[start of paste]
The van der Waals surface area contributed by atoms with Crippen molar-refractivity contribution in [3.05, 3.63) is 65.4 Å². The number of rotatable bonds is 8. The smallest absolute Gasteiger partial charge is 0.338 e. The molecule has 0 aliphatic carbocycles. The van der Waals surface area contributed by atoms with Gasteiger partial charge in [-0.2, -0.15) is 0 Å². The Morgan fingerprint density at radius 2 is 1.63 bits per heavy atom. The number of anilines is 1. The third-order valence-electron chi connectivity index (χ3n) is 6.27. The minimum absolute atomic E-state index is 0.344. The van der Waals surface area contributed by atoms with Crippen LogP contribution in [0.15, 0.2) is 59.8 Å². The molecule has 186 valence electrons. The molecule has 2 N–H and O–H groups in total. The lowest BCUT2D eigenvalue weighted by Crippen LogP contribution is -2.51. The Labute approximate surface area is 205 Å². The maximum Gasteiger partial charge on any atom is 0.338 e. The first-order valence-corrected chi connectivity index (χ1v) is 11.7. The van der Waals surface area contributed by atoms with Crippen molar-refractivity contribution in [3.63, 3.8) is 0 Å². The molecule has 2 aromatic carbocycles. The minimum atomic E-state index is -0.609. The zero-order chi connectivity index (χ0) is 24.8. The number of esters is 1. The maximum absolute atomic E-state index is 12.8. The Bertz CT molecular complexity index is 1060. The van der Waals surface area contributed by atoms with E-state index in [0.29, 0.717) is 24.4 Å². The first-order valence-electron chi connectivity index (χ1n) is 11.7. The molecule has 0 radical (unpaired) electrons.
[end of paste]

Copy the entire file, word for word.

The van der Waals surface area contributed by atoms with Crippen molar-refractivity contribution in [3.05, 3.63) is 65.4 Å². The number of rotatable bonds is 8. The smallest absolute Gasteiger partial charge is 0.338 e. The molecule has 0 aliphatic carbocycles. The van der Waals surface area contributed by atoms with Gasteiger partial charge in [-0.2, -0.15) is 0 Å². The Morgan fingerprint density at radius 2 is 1.63 bits per heavy atom. The number of anilines is 1. The third-order valence-electron chi connectivity index (χ3n) is 6.27. The minimum absolute atomic E-state index is 0.344. The van der Waals surface area contributed by atoms with Crippen LogP contribution in [0.15, 0.2) is 59.8 Å². The molecule has 186 valence electrons. The molecule has 2 N–H and O–H groups in total. The lowest BCUT2D eigenvalue weighted by Crippen LogP contribution is -2.51. The Labute approximate surface area is 205 Å². The maximum Gasteiger partial charge on any atom is 0.338 e. The first-order valence-corrected chi connectivity index (χ1v) is 11.7. The van der Waals surface area contributed by atoms with Crippen molar-refractivity contribution in [3.63, 3.8) is 0 Å². The molecule has 2 aromatic carbocycles. The minimum atomic E-state index is -0.609. The zero-order chi connectivity index (χ0) is 24.8. The number of esters is 1. The maximum absolute atomic E-state index is 12.8. The Bertz CT molecular complexity index is 1060. The van der Waals surface area contributed by atoms with E-state index in [0.29, 0.717) is 24.4 Å². The first-order valence-electron chi connectivity index (χ1n) is 11.7. The molecule has 0 radical (unpaired) electrons.